Tim Flink and Charlotte Rungius, our S4D4C colleagues at DZHW/Germany, have published our project’s first policy brief focusing on practices and prospects in European Union science diplomacy. With the European Commission making greater efforts in engaging in science diplomacy, all involved European actors can seize the chance to better coordinate their efforts in this multi-level governance setting. But this entails tackling some challenges, i.e. (i) defining science diplomacy as a variable, yet encompassing and succinct framework, (ii) the coordination between member states and the EU, and (iii) the training of staff engaging in SD. Against this backdrop, the authors suggest that actors switch toward a mode of thought that can be best described by a meta-governance framework, that helps “navigate the multiple forms of interactions between S&T and foreign policy.” A meta-governance framework encourages both analysts and practitioners to assess changing configurations of actors, governance arrangements and policy practices in a case-specific and situational way. Since science diplomacy cannot follow a standard approach (e.g. a country-specific one), each case features idiosyncratic governance arrangements, actors’ landscapes and policy styles.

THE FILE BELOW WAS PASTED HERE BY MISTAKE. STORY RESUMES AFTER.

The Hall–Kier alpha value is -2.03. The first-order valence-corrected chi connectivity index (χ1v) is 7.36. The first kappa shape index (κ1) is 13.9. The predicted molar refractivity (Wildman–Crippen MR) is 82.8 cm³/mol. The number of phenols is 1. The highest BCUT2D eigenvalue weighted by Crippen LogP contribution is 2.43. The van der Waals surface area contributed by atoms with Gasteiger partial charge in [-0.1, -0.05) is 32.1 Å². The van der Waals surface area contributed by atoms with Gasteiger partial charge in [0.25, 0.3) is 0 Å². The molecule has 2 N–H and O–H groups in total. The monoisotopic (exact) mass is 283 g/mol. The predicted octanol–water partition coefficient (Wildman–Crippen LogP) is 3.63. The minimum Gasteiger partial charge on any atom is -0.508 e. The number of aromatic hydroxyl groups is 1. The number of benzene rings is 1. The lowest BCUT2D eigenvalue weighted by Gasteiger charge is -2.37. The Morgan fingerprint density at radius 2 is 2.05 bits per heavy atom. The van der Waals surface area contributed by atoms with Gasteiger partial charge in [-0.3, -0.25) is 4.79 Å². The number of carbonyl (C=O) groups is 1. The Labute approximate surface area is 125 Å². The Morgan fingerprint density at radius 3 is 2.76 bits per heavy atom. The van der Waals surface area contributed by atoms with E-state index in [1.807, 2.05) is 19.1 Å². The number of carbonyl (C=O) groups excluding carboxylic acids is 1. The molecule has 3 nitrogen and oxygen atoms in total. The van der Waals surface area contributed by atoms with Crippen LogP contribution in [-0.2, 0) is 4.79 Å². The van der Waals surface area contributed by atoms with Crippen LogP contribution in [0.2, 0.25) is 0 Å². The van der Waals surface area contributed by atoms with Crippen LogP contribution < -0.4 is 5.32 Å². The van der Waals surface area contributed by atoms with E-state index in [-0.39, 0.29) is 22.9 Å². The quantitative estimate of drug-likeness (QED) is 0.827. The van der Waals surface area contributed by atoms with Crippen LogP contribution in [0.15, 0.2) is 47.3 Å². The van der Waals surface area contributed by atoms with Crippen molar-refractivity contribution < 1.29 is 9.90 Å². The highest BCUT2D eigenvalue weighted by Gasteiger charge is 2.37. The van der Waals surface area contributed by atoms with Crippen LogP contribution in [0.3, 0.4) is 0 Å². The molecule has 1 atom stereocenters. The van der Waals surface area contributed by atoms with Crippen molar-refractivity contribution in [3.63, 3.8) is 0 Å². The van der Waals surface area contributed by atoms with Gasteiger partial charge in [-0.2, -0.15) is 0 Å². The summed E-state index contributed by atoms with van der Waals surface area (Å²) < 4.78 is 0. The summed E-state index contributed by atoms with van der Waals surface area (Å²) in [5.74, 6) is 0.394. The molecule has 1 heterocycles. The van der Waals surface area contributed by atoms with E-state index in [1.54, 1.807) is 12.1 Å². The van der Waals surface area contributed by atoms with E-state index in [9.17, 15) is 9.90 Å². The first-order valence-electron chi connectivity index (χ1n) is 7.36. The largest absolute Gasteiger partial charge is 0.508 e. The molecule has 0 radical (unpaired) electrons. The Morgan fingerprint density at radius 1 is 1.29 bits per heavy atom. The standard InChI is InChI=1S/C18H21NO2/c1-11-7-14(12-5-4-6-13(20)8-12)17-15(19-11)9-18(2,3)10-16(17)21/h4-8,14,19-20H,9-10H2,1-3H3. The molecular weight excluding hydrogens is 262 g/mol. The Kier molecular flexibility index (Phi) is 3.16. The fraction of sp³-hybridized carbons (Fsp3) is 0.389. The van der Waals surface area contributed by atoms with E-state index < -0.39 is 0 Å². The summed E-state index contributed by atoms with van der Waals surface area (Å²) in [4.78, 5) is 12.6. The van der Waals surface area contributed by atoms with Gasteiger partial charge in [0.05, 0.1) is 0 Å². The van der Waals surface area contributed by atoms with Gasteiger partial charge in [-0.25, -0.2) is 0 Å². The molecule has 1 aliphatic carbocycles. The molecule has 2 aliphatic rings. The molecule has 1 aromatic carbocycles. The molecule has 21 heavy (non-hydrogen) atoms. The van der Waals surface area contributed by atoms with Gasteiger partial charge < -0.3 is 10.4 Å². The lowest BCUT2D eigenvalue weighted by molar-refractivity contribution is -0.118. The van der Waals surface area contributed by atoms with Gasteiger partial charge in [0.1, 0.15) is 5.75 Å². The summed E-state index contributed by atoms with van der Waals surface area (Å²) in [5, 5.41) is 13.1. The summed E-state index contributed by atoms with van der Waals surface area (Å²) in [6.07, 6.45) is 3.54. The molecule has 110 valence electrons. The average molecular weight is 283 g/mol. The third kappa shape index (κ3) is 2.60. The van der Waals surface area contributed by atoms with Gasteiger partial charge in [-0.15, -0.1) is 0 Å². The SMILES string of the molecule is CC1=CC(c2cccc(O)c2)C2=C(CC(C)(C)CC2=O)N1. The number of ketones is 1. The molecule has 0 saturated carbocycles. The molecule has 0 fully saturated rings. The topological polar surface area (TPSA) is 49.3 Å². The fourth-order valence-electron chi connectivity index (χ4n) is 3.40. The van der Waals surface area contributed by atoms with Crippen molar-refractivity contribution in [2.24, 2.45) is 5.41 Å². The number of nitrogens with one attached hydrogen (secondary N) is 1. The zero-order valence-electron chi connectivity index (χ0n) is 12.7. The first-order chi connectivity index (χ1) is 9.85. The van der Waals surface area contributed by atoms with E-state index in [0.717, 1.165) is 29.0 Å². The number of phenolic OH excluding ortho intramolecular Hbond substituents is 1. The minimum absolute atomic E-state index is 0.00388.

In parallel to the work on the meta-governance framework, efforts need to be stepped up to equip professionals at the intersection of science and foreign policy with the right skills and resources. „Competences and needs of staff members (especially in foreign policy) linked to science diplomacy should be assessed and appropriate training should be offered.”
The S4D4C project, together with its sister projects EL-CSID and InsSciDE, provides conceptual and practical tools that can help decision-makers continue to build a visible and effective science diplomacy in the European Union and beyond.